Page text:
My stepfather had a brilliant mind and a somewhat difficult personality. He was Old School--didn't believe that girls were capable of much and didn't want them to be--so he made a point of getting me out of the way whenever there were repairs to be made or things to be done. I heard it often enough, "Keep out of that! You might get dirty." So I obeyed, kept cleanly to my corner, and, as the old saying goes, minded my own knitting.
As he slipped deeper into the dementia that would ultimately claim him, he regretted this and apologized. He realized the error most keenly on a winter day when there was a problem with our well pump and there was no one available to help but me. (I've written about the pump house before--it's one of my least favorite places on earth: The Bane of My Existence.) The only person who was aware of what needed to be done was the person who couldn't remember how to do it, and he was unable to explain. The only person who had the strength and the willpower to do the work was incapable and had neither knowledge nor experience to draw from.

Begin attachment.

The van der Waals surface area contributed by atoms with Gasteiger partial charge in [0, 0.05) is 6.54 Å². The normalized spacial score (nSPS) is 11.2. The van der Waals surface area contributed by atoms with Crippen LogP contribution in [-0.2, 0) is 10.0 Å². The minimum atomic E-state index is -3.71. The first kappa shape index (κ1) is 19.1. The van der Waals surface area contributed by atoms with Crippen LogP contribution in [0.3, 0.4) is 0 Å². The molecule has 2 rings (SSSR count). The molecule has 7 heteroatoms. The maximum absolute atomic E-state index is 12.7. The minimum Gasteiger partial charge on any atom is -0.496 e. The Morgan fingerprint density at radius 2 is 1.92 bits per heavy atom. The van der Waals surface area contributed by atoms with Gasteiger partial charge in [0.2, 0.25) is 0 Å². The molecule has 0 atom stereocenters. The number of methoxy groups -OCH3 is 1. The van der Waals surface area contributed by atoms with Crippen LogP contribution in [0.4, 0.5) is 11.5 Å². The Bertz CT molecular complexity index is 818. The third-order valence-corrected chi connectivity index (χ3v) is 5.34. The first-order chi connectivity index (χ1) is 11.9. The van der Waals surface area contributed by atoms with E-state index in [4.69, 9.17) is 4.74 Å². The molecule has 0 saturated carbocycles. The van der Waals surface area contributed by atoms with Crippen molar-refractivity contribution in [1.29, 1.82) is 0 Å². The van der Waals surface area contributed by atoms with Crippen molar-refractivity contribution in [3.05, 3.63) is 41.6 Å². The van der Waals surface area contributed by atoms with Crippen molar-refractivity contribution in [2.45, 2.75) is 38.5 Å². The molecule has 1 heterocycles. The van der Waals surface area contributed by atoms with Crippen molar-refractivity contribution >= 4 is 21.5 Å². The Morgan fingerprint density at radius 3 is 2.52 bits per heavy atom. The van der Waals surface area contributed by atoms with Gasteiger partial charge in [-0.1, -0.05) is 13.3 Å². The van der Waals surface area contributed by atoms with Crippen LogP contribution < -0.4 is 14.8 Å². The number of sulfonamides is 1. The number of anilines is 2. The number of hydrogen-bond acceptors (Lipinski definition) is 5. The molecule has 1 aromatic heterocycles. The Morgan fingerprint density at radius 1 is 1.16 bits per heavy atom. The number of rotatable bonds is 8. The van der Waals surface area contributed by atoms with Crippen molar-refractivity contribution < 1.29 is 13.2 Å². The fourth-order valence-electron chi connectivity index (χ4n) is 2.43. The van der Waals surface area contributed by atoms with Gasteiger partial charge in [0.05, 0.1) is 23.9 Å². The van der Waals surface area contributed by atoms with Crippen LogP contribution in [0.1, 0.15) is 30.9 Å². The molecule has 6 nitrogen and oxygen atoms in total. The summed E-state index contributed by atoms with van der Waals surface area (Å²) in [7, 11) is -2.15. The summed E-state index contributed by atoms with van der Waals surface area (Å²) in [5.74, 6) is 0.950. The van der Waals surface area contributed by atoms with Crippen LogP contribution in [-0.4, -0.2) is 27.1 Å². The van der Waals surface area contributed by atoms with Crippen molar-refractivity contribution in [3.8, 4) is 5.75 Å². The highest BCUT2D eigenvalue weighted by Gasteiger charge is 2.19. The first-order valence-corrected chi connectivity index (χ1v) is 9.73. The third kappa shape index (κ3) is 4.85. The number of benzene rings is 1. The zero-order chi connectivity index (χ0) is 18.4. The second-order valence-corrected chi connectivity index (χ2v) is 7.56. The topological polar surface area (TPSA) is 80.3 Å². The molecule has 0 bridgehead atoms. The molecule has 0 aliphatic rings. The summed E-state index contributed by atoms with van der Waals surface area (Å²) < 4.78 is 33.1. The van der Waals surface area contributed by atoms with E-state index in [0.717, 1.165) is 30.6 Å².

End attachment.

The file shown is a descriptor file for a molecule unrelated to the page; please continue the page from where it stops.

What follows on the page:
It was a dreadfully disheartening day. Dad had trouble standing for long, so I brought a plastic lawn chair where he could sit and attempt to direct operations. It took many hours but somehow we got done what we were trying to do. We were both so exhausted by the effort that we left things where they were. Fifteen years later, the bucket of tools still sits inside the door of the pump house and the plastic chair still waits under the trees.
On various occasions, well-meaning folks have suggested that I throw away the rotten old chair. They say it looks unsightly and unsafe. And they are right. But I won't do it.
This morning, it was unusually cool for high summer in South Mississippi--only 72 degrees--so I opened the kitchen window to freshen the air in the house. As I stood there looking out and breathing in, I saw that the chair had an occupant: a beautiful red cardinal who sat on the edge of the seat singing his heart out in the morning sun.
That plastic chair can stay right where it is.